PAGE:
Saints Out of Sinners
“To all who are … beloved of God, called to be saints: Grace to you and peace from God our Father and the Lord Jesus Christ.” — Romans 1:7 I am a saint. Wow. That sounds ridiculous to anyone who knows me, but according to the Bible, God’s people, believers in Jesus Christ, are saints. They are referred to as such throughout the Old and New Testaments.
We are saints because we are “beloved of God” and He has poured out a blessing of grace and peace upon our lives.
The grace with which He blesses our lives is almost incomprehensible, when you consider the general depravity of the human condition, compared to the pure holiness of God. But He sees beyond our sin and weakness, because He genuinely loves us! It would be like you looking at your children, knowing their faults, their weaknesses, and even their inclinations toward sin. Yet you love them, you hope and yearn for the best for them, you long to make their lives full and rich and free of the burdens sin imposes. Your view of them is filtered through your passionate love for them and your willingness to sacrifice your life for their well-being.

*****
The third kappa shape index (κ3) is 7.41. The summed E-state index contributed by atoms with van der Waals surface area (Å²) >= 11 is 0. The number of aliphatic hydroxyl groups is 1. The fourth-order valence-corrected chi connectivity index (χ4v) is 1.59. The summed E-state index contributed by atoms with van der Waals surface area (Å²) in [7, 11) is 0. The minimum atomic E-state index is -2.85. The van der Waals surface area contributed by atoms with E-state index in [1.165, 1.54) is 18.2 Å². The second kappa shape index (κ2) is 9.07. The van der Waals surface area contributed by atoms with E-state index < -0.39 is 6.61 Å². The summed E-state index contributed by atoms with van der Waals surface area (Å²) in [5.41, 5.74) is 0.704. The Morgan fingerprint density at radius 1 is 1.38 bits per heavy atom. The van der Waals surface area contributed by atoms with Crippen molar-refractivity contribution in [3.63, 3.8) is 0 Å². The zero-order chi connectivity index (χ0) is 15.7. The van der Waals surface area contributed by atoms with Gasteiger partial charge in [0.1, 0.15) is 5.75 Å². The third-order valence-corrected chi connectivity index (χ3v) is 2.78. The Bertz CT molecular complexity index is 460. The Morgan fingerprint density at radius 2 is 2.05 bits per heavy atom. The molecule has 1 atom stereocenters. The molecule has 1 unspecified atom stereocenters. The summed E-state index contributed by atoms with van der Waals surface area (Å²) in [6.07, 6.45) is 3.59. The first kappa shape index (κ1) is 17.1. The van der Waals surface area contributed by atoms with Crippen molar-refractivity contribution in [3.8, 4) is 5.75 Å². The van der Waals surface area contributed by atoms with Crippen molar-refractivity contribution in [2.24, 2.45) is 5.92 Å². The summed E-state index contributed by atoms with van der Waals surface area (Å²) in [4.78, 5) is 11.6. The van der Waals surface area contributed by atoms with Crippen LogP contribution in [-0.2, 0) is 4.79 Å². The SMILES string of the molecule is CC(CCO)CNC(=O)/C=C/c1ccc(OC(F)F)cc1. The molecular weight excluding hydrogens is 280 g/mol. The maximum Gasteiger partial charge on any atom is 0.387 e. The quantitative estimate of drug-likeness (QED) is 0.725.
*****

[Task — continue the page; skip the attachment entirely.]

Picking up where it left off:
God is never unrealistic about us. He knows us. He see our hearts better than we can. But His love for us chose to pay for the dark and wicked side of human nature. When we are believers in the sacrifice of His Son, when we are cleansed by the blood Jesus shed on the cross, His view of us is filtered through His Son and His love, and He sees us as nothing less than saints.
The Bible is full of greetings to the saints, references to the “prayers of the saints,” the “hearts of the saints.” Over and over the body of believers who followed Jesus are called saints. But most of them never regarded themselves as such. They just lived in the love and grace of God. “A saint is never consciously a saint, “ wrote Oswald Chambers, “a saint is consciously dependent on God.”
“God creates out of nothing. Wonderful, you say. Yes, to be sure, but He does what is still more wonderful; He makes saints out of sinners.” —Soren Kierkegaard